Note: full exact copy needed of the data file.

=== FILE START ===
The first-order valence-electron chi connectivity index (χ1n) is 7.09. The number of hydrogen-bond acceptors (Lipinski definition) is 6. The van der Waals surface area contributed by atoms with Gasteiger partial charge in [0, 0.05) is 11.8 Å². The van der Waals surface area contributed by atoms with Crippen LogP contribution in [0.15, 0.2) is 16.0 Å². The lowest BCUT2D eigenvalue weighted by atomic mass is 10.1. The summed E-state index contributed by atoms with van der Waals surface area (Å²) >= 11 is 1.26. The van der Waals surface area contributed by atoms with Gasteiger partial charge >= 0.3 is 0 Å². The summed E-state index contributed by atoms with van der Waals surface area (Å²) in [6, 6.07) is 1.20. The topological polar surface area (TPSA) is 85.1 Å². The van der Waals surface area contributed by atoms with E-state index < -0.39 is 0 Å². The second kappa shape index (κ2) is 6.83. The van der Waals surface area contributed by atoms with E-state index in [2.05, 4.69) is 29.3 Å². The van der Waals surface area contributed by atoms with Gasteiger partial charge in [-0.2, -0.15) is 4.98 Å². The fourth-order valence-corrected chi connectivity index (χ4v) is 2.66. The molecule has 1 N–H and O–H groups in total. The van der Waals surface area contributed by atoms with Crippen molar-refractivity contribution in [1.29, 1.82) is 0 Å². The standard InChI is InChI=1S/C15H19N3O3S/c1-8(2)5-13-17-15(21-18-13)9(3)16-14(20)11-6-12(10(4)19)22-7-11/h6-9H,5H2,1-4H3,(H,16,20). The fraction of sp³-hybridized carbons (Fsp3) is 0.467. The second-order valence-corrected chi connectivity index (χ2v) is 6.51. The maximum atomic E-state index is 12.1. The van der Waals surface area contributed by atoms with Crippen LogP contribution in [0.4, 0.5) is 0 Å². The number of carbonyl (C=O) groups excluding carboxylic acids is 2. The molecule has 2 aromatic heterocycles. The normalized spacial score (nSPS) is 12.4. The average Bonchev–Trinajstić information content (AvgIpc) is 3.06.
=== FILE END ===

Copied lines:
The first-order valence-electron chi connectivity index (χ1n) is 7.09. The number of hydrogen-bond acceptors (Lipinski definition) is 6. The van der Waals surface area contributed by atoms with Gasteiger partial charge in [0, 0.05) is 11.8 Å². The van der Waals surface area contributed by atoms with Crippen LogP contribution in [0.15, 0.2) is 16.0 Å². The lowest BCUT2D eigenvalue weighted by atomic mass is 10.1. The summed E-state index contributed by atoms with van der Waals surface area (Å²) >= 11 is 1.26. The van der Waals surface area contributed by atoms with Gasteiger partial charge >= 0.3 is 0 Å². The summed E-state index contributed by atoms with van der Waals surface area (Å²) in [6, 6.07) is 1.20. The topological polar surface area (TPSA) is 85.1 Å². The van der Waals surface area contributed by atoms with E-state index < -0.39 is 0 Å². The second kappa shape index (κ2) is 6.83. The van der Waals surface area contributed by atoms with E-state index in [2.05, 4.69) is 29.3 Å². The van der Waals surface area contributed by atoms with Gasteiger partial charge in [-0.2, -0.15) is 4.98 Å². The fourth-order valence-corrected chi connectivity index (χ4v) is 2.66. The molecule has 1 N–H and O–H groups in total. The van der Waals surface area contributed by atoms with Crippen molar-refractivity contribution in [1.29, 1.82) is 0 Å². The standard InChI is InChI=1S/C15H19N3O3S/c1-8(2)5-13-17-15(21-18-13)9(3)16-14(20)11-6-12(10(4)19)22-7-11/h6-9H,5H2,1-4H3,(H,16,20). The fraction of sp³-hybridized carbons (Fsp3) is 0.467. The second-order valence-corrected chi connectivity index (χ2v) is 6.51. The maximum atomic E-state index is 12.1. The van der Waals surface area contributed by atoms with Crippen LogP contribution in [0.4, 0.5) is 0 Å². The number of carbonyl (C=O) groups excluding carboxylic acids is 2. The molecule has 2 aromatic heterocycles. The normalized spacial score (nSPS) is 12.4. The average Bonchev–Trinajstić information content (AvgIpc) is 3.06.